MONTAUK - With a radar dish rising above the dunes in Montauk and signs once warning visitors to keep out, Camp Hero actually played an important part in America’s military history.
Now overgrown and abandoned, the once top-secret military base kept invaders out of the country during World War II, says Montauk historian Henry Osmers.
“It was actually part of what they call the East Coast defense shield,” Osmers says. “Strategic locations up and down the East Coast of the United States, basically keeping an eye on things and making sure that there were no surprises.”
Also a secret at Camp Hero, the underground tunnels that used to help connect batteries containing cannons. And in ‘downtown Camp Hero,’ Osmers says a cluster of buildings were disguised to look like a New England fishing village from the air.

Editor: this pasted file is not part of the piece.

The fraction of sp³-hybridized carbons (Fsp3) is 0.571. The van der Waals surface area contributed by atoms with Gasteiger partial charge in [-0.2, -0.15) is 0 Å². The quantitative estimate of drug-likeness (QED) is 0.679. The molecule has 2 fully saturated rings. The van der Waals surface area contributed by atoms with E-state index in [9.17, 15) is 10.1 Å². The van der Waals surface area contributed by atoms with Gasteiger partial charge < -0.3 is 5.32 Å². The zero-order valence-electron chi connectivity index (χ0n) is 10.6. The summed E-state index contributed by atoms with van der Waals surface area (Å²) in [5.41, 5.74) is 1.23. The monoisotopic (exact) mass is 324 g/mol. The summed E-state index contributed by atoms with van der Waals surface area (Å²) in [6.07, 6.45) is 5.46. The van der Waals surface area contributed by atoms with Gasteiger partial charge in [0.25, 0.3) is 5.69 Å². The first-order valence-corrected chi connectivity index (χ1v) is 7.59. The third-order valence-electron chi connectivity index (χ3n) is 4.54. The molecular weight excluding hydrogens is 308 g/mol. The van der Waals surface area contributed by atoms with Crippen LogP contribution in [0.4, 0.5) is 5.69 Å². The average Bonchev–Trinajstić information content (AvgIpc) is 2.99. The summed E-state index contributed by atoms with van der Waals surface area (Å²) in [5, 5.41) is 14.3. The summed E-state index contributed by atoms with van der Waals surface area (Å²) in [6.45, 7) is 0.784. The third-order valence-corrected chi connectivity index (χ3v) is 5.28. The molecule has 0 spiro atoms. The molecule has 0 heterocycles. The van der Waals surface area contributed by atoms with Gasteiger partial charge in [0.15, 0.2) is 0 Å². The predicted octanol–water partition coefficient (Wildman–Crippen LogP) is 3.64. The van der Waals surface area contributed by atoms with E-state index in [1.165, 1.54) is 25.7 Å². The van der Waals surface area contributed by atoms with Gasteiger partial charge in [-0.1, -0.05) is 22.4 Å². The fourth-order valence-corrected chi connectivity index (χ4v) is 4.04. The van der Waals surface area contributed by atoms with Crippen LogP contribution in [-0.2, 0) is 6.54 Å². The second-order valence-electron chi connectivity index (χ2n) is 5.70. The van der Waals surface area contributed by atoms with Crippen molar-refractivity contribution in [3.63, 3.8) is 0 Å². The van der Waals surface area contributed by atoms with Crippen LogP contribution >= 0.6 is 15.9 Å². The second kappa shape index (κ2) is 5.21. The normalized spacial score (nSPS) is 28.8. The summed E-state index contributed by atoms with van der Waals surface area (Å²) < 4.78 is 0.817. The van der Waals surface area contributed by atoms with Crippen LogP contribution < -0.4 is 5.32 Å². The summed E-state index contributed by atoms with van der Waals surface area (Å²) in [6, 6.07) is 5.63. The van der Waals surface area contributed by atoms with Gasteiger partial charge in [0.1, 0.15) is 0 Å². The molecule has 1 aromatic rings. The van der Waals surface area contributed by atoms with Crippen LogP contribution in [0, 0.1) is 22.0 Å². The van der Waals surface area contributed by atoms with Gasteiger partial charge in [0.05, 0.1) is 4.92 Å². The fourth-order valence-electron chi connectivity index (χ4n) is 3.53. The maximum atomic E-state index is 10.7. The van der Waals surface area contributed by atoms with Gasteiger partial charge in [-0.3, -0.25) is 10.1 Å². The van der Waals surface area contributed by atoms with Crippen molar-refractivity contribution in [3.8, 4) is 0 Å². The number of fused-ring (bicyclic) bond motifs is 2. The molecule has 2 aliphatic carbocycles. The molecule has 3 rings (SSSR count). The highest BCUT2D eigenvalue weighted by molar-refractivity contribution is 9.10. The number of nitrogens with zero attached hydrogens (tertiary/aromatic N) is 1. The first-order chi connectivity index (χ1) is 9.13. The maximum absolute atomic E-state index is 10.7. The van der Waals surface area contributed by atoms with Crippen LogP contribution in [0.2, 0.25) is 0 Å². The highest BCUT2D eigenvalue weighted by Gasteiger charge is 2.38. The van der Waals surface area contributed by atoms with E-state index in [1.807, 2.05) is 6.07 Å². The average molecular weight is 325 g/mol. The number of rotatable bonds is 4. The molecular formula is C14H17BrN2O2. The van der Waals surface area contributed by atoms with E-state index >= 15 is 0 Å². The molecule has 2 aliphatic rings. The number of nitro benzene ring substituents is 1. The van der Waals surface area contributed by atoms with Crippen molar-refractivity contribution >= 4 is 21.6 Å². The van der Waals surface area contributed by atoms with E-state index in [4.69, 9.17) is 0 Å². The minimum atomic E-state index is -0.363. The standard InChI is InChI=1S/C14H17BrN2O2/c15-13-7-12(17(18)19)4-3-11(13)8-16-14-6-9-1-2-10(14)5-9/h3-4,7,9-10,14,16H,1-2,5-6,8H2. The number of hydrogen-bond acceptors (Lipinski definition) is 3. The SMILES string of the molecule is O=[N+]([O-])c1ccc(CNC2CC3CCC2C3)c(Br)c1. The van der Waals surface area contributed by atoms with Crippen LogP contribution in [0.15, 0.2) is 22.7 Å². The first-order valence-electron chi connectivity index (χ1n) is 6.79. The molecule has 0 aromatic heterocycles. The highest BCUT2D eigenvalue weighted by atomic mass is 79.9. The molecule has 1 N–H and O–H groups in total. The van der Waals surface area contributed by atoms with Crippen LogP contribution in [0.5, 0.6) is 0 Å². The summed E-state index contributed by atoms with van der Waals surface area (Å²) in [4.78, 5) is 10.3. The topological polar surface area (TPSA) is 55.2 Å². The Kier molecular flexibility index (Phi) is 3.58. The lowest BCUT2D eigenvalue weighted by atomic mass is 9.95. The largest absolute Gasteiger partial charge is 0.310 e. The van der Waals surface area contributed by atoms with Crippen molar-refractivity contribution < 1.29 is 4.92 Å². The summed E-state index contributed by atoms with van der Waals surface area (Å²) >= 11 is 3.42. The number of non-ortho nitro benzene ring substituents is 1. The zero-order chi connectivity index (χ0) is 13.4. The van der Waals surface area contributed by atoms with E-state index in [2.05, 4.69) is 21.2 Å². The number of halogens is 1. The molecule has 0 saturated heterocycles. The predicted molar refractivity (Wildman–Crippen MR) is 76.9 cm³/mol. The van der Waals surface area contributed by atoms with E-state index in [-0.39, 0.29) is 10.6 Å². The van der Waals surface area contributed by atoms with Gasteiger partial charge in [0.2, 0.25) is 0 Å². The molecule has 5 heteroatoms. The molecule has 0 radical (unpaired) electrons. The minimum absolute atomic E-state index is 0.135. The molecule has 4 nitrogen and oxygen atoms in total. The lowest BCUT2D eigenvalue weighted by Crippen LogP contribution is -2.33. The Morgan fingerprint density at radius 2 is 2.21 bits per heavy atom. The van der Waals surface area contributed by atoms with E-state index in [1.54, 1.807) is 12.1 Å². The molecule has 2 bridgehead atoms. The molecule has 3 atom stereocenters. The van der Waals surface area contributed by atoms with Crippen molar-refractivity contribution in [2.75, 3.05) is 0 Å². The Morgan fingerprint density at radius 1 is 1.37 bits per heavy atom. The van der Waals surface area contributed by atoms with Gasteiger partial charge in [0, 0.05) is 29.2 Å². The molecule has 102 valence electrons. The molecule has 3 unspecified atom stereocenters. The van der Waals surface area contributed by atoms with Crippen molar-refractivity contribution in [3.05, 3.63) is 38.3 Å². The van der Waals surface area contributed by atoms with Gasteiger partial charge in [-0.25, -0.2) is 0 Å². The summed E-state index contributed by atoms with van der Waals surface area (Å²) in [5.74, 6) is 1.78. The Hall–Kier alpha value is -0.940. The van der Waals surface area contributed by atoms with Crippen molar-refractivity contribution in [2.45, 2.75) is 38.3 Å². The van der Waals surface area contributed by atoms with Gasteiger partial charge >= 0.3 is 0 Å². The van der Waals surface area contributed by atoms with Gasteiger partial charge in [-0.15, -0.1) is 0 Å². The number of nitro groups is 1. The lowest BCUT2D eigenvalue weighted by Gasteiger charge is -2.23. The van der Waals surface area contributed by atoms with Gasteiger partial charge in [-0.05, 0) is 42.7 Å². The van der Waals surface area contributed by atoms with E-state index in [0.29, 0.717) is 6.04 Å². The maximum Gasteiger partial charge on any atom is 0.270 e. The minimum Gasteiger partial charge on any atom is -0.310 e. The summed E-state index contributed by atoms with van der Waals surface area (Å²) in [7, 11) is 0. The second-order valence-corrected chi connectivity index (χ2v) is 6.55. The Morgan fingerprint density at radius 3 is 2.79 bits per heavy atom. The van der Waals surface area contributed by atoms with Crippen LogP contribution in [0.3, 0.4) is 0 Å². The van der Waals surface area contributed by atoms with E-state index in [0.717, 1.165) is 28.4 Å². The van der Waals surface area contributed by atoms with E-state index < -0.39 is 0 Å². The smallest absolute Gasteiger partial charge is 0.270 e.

After World War II ended, Camp Hero continued to be a strategic military location. The radar dish was built by the Air Force in 1960. It had the ability to detect aircraft up to 280 miles away, according to Osmers. In 1981, Camp Hero was decommissioned and is now a New York State Park.
Osmers, who wrote a book on the site’s history, hopes it will be remembered for the role it played in protecting the country.